Another favorite cultural trend in Vietnam is the theater opera. There are several of them – Cheo (a popular opera), Tuong, more like a production of a heroic epic, and Cai Luong – an opera in the modern style.

Cheo originated in mountain villages where people entertained themselves by staging genre scenes to music. The culture of singing is accompanied by dancing, with a clown as an indispensable participant. Often the actors improvise during the performance.

Tuong was designed to awaken patriotic feelings. The obligatory attribute is lush scenery, military props, and masks.

Cai Luong is quite modern theater, combining tradition and folk music with modern urban rhythms.

Vietnamese music is very melodic. The Vietnamese are musical people, they love to sing and they do it very beautifully. They draw inspiration from music – for love and for feats of labor. Their culture allows them to sing in sorrow and in joy. The national instruments are gongs, bamboo flutes, plucked string instruments and xylophones. The latter, preserved from ancient times, have stones instead of keys. But how they sound!

A separate genre of culture is the music played on the instrument Dan Bau. It is played exclusively for oneself, to fill one’s soul with love. In Vietnam, it is said that young women should not listen to it. Often poetry is recited to this music.


In literature, Vietnam has been influenced by China for centuries. However, it affected all aspects of the spiritual life of the people. Until the XX century the Vietnamese written language was based on Chinese characters, and only in the last century the Vietnamese language shifted to the Latin alphabet.

Literature in Vietnam

The first literary monuments in Vietnam date back to the 10th century and are heroic epics, mythology and tales. In the XIII-XIV centuries the genre of court poetry began to develop. The culture in the field of Vietnamese literature was created by its classics. They are Nguyen Chi (15th century) – patriot and humanist, Nguyen Binh Khiem (16th century) – author of contemplative poetry, Nguyen Zu (18th and 19th centuries) – lyric poet, who has been compared to Pushkin.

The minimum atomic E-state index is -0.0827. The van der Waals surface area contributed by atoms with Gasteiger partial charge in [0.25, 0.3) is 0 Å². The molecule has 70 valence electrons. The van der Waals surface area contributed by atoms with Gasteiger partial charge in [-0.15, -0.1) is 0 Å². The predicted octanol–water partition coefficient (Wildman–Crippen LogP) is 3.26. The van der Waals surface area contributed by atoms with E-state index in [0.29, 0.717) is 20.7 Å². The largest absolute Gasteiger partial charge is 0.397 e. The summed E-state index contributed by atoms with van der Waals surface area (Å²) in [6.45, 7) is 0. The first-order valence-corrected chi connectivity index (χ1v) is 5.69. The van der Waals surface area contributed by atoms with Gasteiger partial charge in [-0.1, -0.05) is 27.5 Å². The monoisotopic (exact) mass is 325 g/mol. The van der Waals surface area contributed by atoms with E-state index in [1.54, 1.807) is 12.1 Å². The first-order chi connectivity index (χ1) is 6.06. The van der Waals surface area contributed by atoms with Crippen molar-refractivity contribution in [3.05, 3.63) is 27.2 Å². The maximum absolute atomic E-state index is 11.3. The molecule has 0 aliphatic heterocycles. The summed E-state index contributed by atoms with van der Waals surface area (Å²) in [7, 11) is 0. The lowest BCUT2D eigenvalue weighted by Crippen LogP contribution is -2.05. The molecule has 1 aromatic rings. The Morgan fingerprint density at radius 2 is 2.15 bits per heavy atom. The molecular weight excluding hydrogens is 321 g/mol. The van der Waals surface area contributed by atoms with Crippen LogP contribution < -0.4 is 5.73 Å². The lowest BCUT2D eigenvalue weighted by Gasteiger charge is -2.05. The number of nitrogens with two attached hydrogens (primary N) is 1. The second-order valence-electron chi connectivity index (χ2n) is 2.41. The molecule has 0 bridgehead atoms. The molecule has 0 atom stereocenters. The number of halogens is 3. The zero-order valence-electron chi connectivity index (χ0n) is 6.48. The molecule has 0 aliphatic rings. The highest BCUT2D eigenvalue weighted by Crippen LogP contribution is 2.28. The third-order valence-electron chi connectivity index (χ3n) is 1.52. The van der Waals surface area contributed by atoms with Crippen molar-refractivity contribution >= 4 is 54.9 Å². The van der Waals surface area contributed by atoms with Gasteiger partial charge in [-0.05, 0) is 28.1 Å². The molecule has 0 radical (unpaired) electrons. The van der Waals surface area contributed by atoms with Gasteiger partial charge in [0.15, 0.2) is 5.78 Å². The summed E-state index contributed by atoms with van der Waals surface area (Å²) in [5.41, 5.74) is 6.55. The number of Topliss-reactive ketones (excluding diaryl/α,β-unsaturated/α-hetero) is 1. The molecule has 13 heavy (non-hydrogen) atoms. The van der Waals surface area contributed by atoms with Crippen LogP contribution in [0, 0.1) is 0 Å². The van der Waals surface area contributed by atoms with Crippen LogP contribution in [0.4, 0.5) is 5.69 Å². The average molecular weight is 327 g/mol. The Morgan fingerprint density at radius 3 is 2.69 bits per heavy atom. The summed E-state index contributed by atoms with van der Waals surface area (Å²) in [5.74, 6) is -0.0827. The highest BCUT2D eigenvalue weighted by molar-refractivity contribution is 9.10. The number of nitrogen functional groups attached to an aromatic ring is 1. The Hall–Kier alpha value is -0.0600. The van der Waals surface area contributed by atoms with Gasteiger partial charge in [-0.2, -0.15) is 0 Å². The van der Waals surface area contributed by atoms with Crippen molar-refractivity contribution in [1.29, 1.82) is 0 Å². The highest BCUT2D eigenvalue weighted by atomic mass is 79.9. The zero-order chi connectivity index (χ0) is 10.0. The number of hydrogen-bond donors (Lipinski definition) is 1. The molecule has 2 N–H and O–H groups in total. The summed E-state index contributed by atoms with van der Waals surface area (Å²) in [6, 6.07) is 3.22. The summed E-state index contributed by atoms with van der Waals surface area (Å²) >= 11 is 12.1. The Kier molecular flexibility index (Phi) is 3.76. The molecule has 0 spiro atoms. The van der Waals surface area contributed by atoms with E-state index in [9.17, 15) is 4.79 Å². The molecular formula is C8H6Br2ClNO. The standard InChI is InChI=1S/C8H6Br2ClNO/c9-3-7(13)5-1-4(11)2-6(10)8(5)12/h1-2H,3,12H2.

The 20th century is marked by the emergence of new genres in culture and thematic convergence with Western literature. Fiction, science fiction, philosophical and love affairs appeared.

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Festivals and celebrations

The culture of each part of the country has its own characteristics and traditional festivals. But there are several major ones that unite the whole country. This is Tet, the New Year according to the lunar calendar. It is accompanied by colorful processions, carnivals and festivities. Chang Phu Autumn Festival in Vietnam ─ a time when the whole country is decorated with paper lanterns, all sorts of sweet treats are displayed and costumed Lion Dance is performed.

Independence Day in Vietnam

North, Central, and South Vietnamese festivals are local cultural festivals. They usually focus on Buddhist temples, historical and cultural figures, sporting duels, and local fishing or village festivals. The Vietnamese calendar has 13 official holidays, but there are only a few red (non-working) days – Independence Day – September 2, Tet (according to the lunar calendar, the date is not constant) – 4 days and May 1 – International Workers Solidarity Day.

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How people live in Vietnam – the peculiarities of culture and life of the country


Hello, dear readers! We continue our story about the countries of Southeast Asia, and today you will learn how people live in Vietnam.


It is a poor agricultural country. More than seventy percent of the Vietnamese live in the countryside. They farm, fish, and process agricultural products.

The poorest part of the population lives in the north and the Mekong Delta. City dwellers are mostly involved in commerce.

by boat

Vietnam is one of the twenty most populous countries in the world. There are about eighty million people. Although there are fifty-four ethnic groups in the region, the number of indigenous Vietnamese reaches ninety percent.